Governor Cuomo has rolled out Phase 1 after 100 days of isolation. And cautious steps will be required as we begin to reenter life in New York City. Over 400.000 New Yorkers have now returned to work, after a 3 ½ month pause. Many rode subways noticeably cleaner than the ones they were on in March, with masks and sanitizers being handed out at stops across the city. There is no way to determine the success of the strategies used in this staggered phase or the ramifications of people being forced to sit or stand in close proximity. We can only hope for the steady flattening of the curve, while remaining optimistic that a cure is forthcoming; and that we finally resume life, in this ‘new normal’.
Reflecting on the time I’ve spent, predominantly indoors, I’d be challenged to recall another time in history when we have all been so intrinsically linked with the world, while sharing a united cause – in this case a catastrophe and the subsequent shutdown that left New York City streets deserted and unrecognizable from their normal crowds. During this long period of time and the events of the recent past, I’ve been wondering, if not fearing, the results of the pandemic, coupled with the brutal murder of George Floyd, and how these monumental life altering moments will impact the city.
I’ve been invited (as we all have) to a variety of zoom parties both socially and through my office. In an effort to keep my clients informed, I’ve been following the news closely through my office regarding sales and rentals in New York, as well as the future of the city in terms of people deciding to flee to either second homes or to purchase them– along with a variety of other cautionary tales. Sunday’s New York Times published a compelling article on the forecast of the city, asking what they referred to as the “agonizing question”: “Is New York City worth it anymore?” They interviewed people who have chosen to leave, and others who cannot imagine living anywhere else, most especially when New York needs all the support it can get during this fragile moment in time. The article highlights the conflicts and frustrations that many of us have felt during the lockdown.
What I’ve learned, at the most recent (sales) meeting, is that in the second quarter of 2020, real estate sales were down 94% from last year. Astounding, to say the least, but not surprising. The NYC Public School system is over budget, and based on the status of the development for a coronavirus vaccine, not likely to reopen in September. Furthermore, as a result of the protests and rage that followed the senseless and violent murder of George Floyd last week in Minneapolis, Soho is now decimated, as are the vast majority of high-end retail stores lining Fifth and Madison Avenues. The future of the city as we knew it remains on hold, while we navigate the process involved to return to ‘normality’.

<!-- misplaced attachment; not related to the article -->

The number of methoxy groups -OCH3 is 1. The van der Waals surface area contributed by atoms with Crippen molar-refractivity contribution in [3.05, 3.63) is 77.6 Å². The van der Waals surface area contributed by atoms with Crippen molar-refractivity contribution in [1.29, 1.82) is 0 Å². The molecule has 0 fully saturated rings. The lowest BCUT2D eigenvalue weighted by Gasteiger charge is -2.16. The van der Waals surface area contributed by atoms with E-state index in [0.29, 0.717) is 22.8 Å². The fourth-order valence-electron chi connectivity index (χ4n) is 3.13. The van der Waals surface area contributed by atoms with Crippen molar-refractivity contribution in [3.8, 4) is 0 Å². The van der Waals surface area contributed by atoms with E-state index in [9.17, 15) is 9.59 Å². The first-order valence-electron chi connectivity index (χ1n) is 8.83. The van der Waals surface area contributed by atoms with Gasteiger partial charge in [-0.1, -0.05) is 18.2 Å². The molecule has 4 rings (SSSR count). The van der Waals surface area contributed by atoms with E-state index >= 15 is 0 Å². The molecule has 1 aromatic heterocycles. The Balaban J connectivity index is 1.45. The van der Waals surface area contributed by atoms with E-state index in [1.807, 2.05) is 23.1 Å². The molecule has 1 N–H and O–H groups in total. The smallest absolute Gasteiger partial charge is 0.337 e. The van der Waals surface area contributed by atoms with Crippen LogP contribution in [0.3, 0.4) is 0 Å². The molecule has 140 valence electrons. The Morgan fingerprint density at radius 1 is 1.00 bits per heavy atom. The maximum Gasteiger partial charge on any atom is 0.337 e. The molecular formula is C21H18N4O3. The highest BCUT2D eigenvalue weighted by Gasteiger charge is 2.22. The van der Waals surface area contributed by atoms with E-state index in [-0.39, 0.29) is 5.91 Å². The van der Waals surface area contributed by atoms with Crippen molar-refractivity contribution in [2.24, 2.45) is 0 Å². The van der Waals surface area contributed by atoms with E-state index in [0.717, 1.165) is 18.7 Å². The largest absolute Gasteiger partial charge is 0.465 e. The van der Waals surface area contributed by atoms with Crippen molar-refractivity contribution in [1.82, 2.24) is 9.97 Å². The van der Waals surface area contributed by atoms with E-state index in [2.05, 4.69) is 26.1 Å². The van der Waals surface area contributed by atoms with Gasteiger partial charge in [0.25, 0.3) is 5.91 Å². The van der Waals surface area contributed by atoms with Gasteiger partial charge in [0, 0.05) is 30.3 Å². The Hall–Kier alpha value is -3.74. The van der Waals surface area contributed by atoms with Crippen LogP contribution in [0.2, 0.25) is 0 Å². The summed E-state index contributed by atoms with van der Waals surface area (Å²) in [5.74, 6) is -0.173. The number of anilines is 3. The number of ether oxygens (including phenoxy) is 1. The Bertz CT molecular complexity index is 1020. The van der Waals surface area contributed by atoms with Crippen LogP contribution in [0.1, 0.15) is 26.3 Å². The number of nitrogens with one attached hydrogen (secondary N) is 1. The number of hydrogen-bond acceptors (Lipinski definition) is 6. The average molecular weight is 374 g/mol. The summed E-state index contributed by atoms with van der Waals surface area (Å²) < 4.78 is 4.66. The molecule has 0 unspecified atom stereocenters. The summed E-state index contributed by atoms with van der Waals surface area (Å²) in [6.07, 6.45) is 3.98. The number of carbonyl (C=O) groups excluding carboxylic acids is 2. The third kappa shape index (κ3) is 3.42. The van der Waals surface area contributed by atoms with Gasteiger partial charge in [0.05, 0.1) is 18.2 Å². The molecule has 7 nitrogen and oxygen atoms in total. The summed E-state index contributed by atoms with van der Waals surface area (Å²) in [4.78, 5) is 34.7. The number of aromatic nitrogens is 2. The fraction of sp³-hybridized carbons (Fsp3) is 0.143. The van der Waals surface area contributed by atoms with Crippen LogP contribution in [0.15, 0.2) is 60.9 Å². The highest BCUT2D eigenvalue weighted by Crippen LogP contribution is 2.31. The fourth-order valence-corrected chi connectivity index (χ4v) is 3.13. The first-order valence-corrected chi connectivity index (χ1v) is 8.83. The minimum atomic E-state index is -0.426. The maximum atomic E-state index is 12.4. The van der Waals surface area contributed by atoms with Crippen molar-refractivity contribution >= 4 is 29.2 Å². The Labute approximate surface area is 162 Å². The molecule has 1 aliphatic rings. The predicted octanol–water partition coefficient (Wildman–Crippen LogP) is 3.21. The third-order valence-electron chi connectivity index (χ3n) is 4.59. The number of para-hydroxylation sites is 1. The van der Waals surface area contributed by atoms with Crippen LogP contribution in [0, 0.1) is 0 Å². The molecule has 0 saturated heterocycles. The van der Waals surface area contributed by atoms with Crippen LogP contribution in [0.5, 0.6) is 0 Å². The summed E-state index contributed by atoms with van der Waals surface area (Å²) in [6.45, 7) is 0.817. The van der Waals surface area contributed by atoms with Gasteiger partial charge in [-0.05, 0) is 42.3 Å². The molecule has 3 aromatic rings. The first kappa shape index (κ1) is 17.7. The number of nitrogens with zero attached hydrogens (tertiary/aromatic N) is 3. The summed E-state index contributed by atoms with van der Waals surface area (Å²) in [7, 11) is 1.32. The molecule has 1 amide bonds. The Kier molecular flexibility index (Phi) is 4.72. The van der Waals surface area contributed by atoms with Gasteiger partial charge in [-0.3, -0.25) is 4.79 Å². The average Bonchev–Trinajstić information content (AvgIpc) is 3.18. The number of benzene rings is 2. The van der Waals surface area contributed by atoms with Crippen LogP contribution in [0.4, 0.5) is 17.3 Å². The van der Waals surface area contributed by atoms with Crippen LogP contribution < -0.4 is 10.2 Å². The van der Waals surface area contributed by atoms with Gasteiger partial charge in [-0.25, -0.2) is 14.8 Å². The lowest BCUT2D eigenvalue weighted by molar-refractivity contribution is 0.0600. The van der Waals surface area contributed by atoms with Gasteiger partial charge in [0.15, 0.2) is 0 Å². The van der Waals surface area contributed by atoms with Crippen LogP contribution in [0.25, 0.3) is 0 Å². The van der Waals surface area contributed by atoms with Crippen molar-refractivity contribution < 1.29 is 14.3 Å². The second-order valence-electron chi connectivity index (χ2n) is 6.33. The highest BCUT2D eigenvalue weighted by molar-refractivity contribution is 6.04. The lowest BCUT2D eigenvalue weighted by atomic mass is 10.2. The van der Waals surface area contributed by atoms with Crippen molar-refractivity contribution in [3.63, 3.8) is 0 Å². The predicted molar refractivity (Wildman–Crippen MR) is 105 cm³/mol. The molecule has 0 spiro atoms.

With all of these facts looming, it is difficult to predict a brighter future for the city. Yet, we have learned some lessons from the past. We recall that in the aftermath of 9/11 no one wanted to live below 14th Street--specifically near Battery Park. Yet now the prices of condominiums and co-ops there have more than doubled, and those who purchased in 2001 have reaped rewards far greater from their real estate investments than from their 401K. Those who fled, as I’m certain many will do again, came back in droves realizing that their quest for green space was not as satisfying as their comfort with concrete.
What has emerged as one of the most interesting developments thus far, is the need to trade apartments in high rise buildings for private homes, townhouses and brownstones. Many fear the close proximity associated with apartment dwelling, such as the need for shared elevators, visitors congregating in lobbies and hallways, and the usual comings and goings of deliveries, dog-walkers, housekeepers, and the like. In the past week, I’ve been asked to coordinate a potential rental from a film client, whose home on Riverside Drive will be listed for 100K per month. Although a staggering number for even jaded New Yorkers like myself, the interest in just a few days has been impressive.
So, in answer to many who have inquired, there are still scores of people who are committed to New York, and will be trading either one residence for another, or deciding to sell their current homes. In any event, it seems apparent that the real estate industry will survive another crisis and eventually rebound, if not immediately, then within the next couple of years. It is also important to remember that there’s been a complete halt to showings, open houses, and the usual means required to sell an apartment. Based on Governor Cuomo’s guidelines to lift the ban on Real Estate professionals and allow showings to begin again during Stage 2, starting June 22nd, the fate remains undetermined. Using history as a guide, New York City real estate is typically the last to plunge and the first to regain momentum. Our hope is that we will be better and more diverse, greener and more aware of the mandate to reduce fossil fuel and for many urban dwellers, to resort to rooftop gardens for produce.
We are grossly overdue for change. To glean an ounce of sense from a senseless murder, would be to emphasize the importance and the loud shout of outrage pouring out from all corners of the world for social and racial justice. Perhaps the dawning of a new age has begun.